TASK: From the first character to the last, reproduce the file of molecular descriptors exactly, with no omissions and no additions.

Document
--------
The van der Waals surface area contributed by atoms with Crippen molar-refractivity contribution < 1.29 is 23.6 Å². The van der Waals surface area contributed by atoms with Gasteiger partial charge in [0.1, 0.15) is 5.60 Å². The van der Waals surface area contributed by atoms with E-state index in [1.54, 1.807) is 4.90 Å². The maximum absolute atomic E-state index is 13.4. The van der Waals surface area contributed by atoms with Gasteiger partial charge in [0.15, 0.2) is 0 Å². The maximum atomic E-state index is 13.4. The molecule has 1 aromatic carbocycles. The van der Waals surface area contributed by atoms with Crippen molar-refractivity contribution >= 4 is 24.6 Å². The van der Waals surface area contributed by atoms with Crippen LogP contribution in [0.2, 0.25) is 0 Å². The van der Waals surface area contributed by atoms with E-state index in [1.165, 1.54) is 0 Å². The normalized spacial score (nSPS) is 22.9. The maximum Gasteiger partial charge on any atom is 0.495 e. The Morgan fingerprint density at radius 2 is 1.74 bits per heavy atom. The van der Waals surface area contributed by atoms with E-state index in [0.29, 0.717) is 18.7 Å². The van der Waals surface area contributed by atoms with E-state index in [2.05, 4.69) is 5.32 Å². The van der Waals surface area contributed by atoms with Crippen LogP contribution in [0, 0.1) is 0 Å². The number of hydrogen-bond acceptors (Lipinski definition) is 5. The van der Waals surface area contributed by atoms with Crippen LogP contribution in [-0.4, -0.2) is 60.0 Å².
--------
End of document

The van der Waals surface area contributed by atoms with Crippen molar-refractivity contribution < 1.29 is 23.6 Å². The van der Waals surface area contributed by atoms with Gasteiger partial charge in [0.1, 0.15) is 5.60 Å². The van der Waals surface area contributed by atoms with E-state index in [1.54, 1.807) is 4.90 Å². The maximum absolute atomic E-state index is 13.4. The van der Waals surface area contributed by atoms with Gasteiger partial charge in [0.15, 0.2) is 0 Å². The maximum atomic E-state index is 13.4. The molecule has 1 aromatic carbocycles. The van der Waals surface area contributed by atoms with Crippen molar-refractivity contribution >= 4 is 24.6 Å². The van der Waals surface area contributed by atoms with Crippen LogP contribution in [0.2, 0.25) is 0 Å². The van der Waals surface area contributed by atoms with E-state index in [1.165, 1.54) is 0 Å². The normalized spacial score (nSPS) is 22.9. The maximum Gasteiger partial charge on any atom is 0.495 e. The Morgan fingerprint density at radius 2 is 1.74 bits per heavy atom. The van der Waals surface area contributed by atoms with E-state index in [0.29, 0.717) is 18.7 Å². The van der Waals surface area contributed by atoms with E-state index in [2.05, 4.69) is 5.32 Å². The van der Waals surface area contributed by atoms with Crippen LogP contribution in [0, 0.1) is 0 Å². The number of hydrogen-bond acceptors (Lipinski definition) is 5. The van der Waals surface area contributed by atoms with Crippen LogP contribution in [-0.4, -0.2) is 60.0 Å².